About the Book
In April of 1967, a year before his ill-fated run for president, Sen. Robert F. Kennedy knelt in a crumbling shack in Mississippi trying to coax a response from a listless child. The toddler sat picking at dried rice and beans spilled over the dirt floor as Kennedy, brother to a president, a former U.S. attorney general and father of 10 children thus far, touched his distended stomach and stroked his face and hair, saying “Hi, hi baby.” After several minutes with little response, the senator reluctantly walked out the back door, wiping away tears.
As he toured the Mississippi Delta, an impoverished cotton-producing region in the northwest part of the state, Kennedy talked with mothers about how they fed their children. He looked in empty refrigerators and asked preschoolers about their breakfast. What he found in Mississippi stunned both Kennedy and, through the press coverage that inevitably followed him, America.
Kennedy’s visit to the Mississippi Delta as part of a Senate subcommittee investigation of poverty programs caught the national news media’s attention for a few days, but Kennedy, the people he encountered, Mississippi, and the nation felt the impact of that journey for much longer. On his return to Washington, Kennedy immediately began seeking ways to help the children he met in Mississippi. However, his efforts were frustrated both by institutional obstacles and blocked by powerful men who were indifferent and, at times, even hostile to the plight of poor black children.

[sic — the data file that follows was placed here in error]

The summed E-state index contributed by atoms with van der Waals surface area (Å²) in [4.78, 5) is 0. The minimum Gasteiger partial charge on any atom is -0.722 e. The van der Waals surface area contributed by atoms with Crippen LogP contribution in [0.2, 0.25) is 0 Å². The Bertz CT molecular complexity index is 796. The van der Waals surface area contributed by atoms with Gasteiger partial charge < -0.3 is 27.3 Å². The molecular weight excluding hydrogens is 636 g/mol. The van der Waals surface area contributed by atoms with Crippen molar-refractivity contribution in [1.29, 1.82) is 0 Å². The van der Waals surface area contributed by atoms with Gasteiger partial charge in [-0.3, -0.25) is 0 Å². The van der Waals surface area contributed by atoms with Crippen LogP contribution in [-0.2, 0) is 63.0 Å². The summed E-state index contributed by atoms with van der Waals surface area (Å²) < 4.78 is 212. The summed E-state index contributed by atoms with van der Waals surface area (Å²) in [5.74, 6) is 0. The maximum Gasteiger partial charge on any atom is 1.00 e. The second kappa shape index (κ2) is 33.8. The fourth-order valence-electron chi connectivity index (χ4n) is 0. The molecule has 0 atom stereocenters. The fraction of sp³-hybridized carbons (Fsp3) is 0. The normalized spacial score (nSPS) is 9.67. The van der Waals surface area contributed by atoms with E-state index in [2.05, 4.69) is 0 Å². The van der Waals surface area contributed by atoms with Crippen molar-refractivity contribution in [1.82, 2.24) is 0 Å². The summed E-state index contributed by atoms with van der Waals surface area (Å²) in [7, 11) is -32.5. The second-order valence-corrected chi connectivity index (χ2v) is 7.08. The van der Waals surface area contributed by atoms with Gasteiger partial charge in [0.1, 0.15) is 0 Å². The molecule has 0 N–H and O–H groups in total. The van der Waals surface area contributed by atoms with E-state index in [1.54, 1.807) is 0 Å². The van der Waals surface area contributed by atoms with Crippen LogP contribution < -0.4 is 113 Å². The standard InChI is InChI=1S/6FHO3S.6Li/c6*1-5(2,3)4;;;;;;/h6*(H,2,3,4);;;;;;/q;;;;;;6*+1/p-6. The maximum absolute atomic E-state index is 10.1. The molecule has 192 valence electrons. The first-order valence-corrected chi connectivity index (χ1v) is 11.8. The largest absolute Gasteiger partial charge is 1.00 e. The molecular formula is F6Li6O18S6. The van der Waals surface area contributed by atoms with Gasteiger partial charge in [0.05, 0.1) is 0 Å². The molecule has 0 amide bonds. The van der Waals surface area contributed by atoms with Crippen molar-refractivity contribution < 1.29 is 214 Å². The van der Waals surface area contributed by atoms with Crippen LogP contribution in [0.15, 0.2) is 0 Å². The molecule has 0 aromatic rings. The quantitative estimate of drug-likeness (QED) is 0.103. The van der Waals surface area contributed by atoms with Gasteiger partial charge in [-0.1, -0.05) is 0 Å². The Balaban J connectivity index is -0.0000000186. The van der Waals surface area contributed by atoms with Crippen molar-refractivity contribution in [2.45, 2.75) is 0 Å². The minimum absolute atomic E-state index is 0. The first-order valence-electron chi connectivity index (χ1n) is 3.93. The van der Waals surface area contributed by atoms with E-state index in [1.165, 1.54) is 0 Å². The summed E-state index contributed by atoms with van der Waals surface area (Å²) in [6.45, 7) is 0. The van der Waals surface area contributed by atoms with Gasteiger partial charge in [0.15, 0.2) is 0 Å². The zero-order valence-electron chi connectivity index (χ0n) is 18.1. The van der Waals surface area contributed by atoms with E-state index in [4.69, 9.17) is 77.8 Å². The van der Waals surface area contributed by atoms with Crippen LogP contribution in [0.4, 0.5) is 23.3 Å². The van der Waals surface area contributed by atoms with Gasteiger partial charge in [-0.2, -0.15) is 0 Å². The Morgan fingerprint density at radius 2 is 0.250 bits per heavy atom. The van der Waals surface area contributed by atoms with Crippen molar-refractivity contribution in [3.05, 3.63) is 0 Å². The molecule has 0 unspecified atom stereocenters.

Kennedy, who had not decided to run for president when he visited Mississippi, spent only a few hours in the Delta. And although the disastrous course of the Vietnam War weighed heavily in his decision-making, there is strong evidence that the visit to Mississippi and its aftermath crystallized many of the domestic issues that later moved Kennedy toward his candidacy for the presidency.
In 1967 Kennedy pushed into places others would not go to see poverty for himself. What he found motivated him to work for change in ways that still reverberate today, for this is also a story about America at a pivotal moment in its history. This narrative illuminates the complexities of the nation’s War on Poverty, its failures, successes, and insufficiencies. It also provides insight into the challenges facing the civil rights movement as it evolved beyond securing legal rights to remedying economic inequalities.
This book tells the story of his visit, but it also offers much more. It examines the forces of history, economics and politics in the Delta and how they shaped the lives of the children he met in Mississippi in 1967 and in the decades that followed. We know, sadly, what happened to Robert Kennedy, but this book also introduces us to three of the children, including the baby on the floor, that moved Kennedy so and finishes their stories as well.
America’s commitment to providing for the least of its citizens has waxed and waned, in large measure because of the priorities and capabilities of its elected officials. Robert Kennedy was a skilled and charismatic leader who was moved by the people he met in Mississippi. He talked about what he had seen there for the remaining 14 months of his life, and, when he ran for president, his vision for America was shaped by the plight of the hungry children he encountered there. Robert Kennedy’s time in Mississippi was short, but when he traveled deep into the Delta, he was taking an essential step toward his and the nation’s destiny.